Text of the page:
A party preparing for a pre-trial conference should turn their mind to the terms on which they may be prepared to resolve the case (having regard to the potential alternatives available to them, including the worst alternative to a mediated outcome and their best alternative to a mediated outcome).

A party should also ensure that they have complied with any applicable rules or court orders in respect of any steps or matters which are required to be completed prior to a pre-trial conference (for example, providing a informal list of documents in accordance with rule 30A of the Rules).

Who needs to attend?

Parties must ordinarily attend the pre-trial conference in person (unless they have the prior permission from the Court to attend by other means or have someone else attend in their place). Except with the permission of the Court, the parties ordinarily cannot not simply have their lawyers attend in their place (although lawyers usually can attend and represent their client at the conference).

If a party is a corporation, then it usually can be represented by one of its officers if they have been duly authorised to attend and participate in the conference.

A party should ensure they attend the conference on time (as default judgment may be granted in the other party’s favour if a party fails to attend by the listed start time).

Can I attend a pre-trial conference remotely?

If a party wishes to attend the pre-trial conference via telephone, they will usually need to either:

  1. agree consent orders with the other party (allowing for telephone attendance) and lodge these with the Court in advance of the pre-trial conference; or
  2. seek and obtain the permission of the Court in advance (which may be done by way of making a Form 23 application accompanied by a supporting affidavit or by email in some circumstances).

While pre-trial conferences are ordinarily not listed for a full day and will usually only take a couple of hours, parties should generally ensure that they keep the whole day free to ensure that they can give their undivided attention to the conference and allow for negotiations to continue (if the conference runs over time and the parties wish to continue negotiating).

What happens if a case can be resolved at a pre-trial conference?

Cases can often be resolved by way of a settlement agreement or an in-principle settlement proposal reached at a pre-trial conference.

If the case is successfully resolved by way of settlement, the terms of any settlement are ordinarily recorded into a formal terms of settlement document (such as a settlement agreement or deed) or consent orders which are signed by the parties. Any settlement terms or consent orders usually need to be carefully considered and drafted. Often it can be prudent to have any settlement terms reviewed by a lawyer before being signed and before any formal binding agreement is reached.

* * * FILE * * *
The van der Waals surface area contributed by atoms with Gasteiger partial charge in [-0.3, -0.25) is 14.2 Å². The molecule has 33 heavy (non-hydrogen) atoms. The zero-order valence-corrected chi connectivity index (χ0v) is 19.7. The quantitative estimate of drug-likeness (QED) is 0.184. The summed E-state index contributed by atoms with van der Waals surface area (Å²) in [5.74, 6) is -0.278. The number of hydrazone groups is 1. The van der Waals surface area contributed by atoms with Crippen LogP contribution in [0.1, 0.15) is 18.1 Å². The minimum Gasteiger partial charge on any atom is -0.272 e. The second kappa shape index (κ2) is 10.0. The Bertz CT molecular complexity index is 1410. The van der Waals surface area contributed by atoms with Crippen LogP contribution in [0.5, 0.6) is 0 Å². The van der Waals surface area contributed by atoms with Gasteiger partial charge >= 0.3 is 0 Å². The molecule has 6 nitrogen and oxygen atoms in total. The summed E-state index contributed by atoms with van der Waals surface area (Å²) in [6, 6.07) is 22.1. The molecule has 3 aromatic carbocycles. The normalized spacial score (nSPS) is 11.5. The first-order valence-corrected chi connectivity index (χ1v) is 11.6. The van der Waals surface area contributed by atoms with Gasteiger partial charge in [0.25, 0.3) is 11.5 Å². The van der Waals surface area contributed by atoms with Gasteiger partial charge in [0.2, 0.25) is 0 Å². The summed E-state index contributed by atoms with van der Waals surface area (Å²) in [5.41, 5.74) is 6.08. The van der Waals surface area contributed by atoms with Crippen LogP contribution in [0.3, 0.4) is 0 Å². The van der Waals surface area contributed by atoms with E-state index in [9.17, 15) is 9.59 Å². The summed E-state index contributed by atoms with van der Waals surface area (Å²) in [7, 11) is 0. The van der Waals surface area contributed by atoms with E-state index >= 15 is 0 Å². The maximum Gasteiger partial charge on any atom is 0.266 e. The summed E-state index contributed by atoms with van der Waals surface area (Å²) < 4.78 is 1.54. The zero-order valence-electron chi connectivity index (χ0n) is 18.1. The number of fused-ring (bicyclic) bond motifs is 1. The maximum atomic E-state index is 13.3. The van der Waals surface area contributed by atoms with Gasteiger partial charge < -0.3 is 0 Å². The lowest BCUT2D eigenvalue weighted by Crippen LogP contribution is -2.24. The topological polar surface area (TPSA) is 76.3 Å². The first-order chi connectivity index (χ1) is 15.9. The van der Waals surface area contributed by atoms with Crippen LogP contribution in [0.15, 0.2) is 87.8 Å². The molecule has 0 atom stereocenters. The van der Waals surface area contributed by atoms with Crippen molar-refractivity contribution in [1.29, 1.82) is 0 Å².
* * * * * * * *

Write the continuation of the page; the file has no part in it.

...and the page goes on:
If a party is unrepresented and wishes to avoid being immediately bound to a settlement agreement prior to seeking legal advice, it may be possible to include a “cooling off” clause as part of a settlement offer or to otherwise make it clear any offer is not intended to be binding until a formal written settlement agreement is agreed between the parties.

It may be the case that a pre-trial conference is adjourned while parties negotiate the finer settlement terms.

What happens if a case does not settle?

If a settlement cannot be reached, the Registrar can make various orders dealing with the future conduct, and programming, of the case (also known as programming orders or directions) at the end of the conference.

Pursuant to rule 40(2) of the Rules, the Registrar at a pre‑trial conference may do any or all of the following:

  • determine what facts, if any, are agreed by the parties;
  • order the parties to lodge and serve statements of claim and defence;
  • order what statements of claim or defence must contain;
  • exercise the jurisdiction of the Court to extend the time for making counterclaims or third party claims (even if the time for making those claims has passed);
  • exercise the jurisdiction of the Court to allow a party to amend its case statement;
  • exercise the jurisdiction of the Court to order the parties:
    • to provide additional information by disclosing documents relevant to the case in accordance with Part 7 of the Rules; and
    • to answer interrogatories in accordance with Part 8 of the Rules;
  • make any other orders necessary to facilitate settlement or ensure the case is ready for trial.

After a pre‑trial conference, the Registrar must either:

  • list the case for a further pre‑trial conference (which may be likely if the parties wish to have further settlement negotiations); or
  • list the case for a status conference before a Magistrate (with the purpose of a status conference being to allow for the management of the case).

Further information

If you require advice or assistance, please do not hesitate to contact us.